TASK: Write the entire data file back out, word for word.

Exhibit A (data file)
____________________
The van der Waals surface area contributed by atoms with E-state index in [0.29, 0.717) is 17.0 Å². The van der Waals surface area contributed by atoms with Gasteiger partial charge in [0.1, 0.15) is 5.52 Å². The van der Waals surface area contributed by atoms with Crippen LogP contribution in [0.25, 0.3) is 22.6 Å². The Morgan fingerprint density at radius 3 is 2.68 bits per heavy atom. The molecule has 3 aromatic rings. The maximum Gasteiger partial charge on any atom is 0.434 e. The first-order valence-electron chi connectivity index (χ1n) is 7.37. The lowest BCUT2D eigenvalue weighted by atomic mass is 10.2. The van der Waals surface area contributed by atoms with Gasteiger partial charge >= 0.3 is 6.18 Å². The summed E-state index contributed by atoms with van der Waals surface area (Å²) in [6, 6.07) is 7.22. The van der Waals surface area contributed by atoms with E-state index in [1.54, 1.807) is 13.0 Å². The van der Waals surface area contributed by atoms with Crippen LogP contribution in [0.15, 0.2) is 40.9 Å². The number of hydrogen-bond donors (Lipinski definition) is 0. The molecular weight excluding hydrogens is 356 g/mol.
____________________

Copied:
The van der Waals surface area contributed by atoms with E-state index in [0.29, 0.717) is 17.0 Å². The van der Waals surface area contributed by atoms with Gasteiger partial charge in [0.1, 0.15) is 5.52 Å². The van der Waals surface area contributed by atoms with Crippen LogP contribution in [0.25, 0.3) is 22.6 Å². The Morgan fingerprint density at radius 3 is 2.68 bits per heavy atom. The molecule has 3 aromatic rings. The maximum Gasteiger partial charge on any atom is 0.434 e. The first-order valence-electron chi connectivity index (χ1n) is 7.37. The lowest BCUT2D eigenvalue weighted by atomic mass is 10.2. The van der Waals surface area contributed by atoms with Gasteiger partial charge >= 0.3 is 6.18 Å². The summed E-state index contributed by atoms with van der Waals surface area (Å²) in [6, 6.07) is 7.22. The van der Waals surface area contributed by atoms with E-state index in [1.54, 1.807) is 13.0 Å². The van der Waals surface area contributed by atoms with Crippen LogP contribution in [0.15, 0.2) is 40.9 Å². The number of hydrogen-bond donors (Lipinski definition) is 0. The molecular weight excluding hydrogens is 356 g/mol.